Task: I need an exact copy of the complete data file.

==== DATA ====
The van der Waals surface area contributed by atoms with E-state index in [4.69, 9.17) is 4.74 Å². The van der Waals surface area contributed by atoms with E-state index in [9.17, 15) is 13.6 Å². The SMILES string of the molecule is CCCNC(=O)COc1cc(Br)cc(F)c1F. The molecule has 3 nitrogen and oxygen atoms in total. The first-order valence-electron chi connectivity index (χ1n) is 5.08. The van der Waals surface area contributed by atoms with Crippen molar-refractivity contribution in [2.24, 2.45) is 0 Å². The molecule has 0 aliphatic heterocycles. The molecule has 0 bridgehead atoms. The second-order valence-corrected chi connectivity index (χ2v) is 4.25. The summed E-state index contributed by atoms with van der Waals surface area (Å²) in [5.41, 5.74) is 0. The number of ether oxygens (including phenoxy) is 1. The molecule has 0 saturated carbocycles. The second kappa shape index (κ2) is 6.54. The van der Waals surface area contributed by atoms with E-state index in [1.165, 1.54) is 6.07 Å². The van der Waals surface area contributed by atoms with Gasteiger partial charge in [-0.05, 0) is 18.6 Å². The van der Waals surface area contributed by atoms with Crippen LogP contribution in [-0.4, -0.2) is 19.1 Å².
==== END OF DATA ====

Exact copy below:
The van der Waals surface area contributed by atoms with E-state index in [4.69, 9.17) is 4.74 Å². The van der Waals surface area contributed by atoms with E-state index in [9.17, 15) is 13.6 Å². The SMILES string of the molecule is CCCNC(=O)COc1cc(Br)cc(F)c1F. The molecule has 3 nitrogen and oxygen atoms in total. The first-order valence-electron chi connectivity index (χ1n) is 5.08. The van der Waals surface area contributed by atoms with Crippen molar-refractivity contribution in [2.24, 2.45) is 0 Å². The molecule has 0 aliphatic heterocycles. The molecule has 0 bridgehead atoms. The second-order valence-corrected chi connectivity index (χ2v) is 4.25. The summed E-state index contributed by atoms with van der Waals surface area (Å²) in [5.41, 5.74) is 0. The number of ether oxygens (including phenoxy) is 1. The molecule has 0 saturated carbocycles. The second kappa shape index (κ2) is 6.54. The van der Waals surface area contributed by atoms with E-state index in [1.165, 1.54) is 6.07 Å². The van der Waals surface area contributed by atoms with Gasteiger partial charge in [-0.05, 0) is 18.6 Å². The van der Waals surface area contributed by atoms with Crippen LogP contribution in [-0.4, -0.2) is 19.1 Å².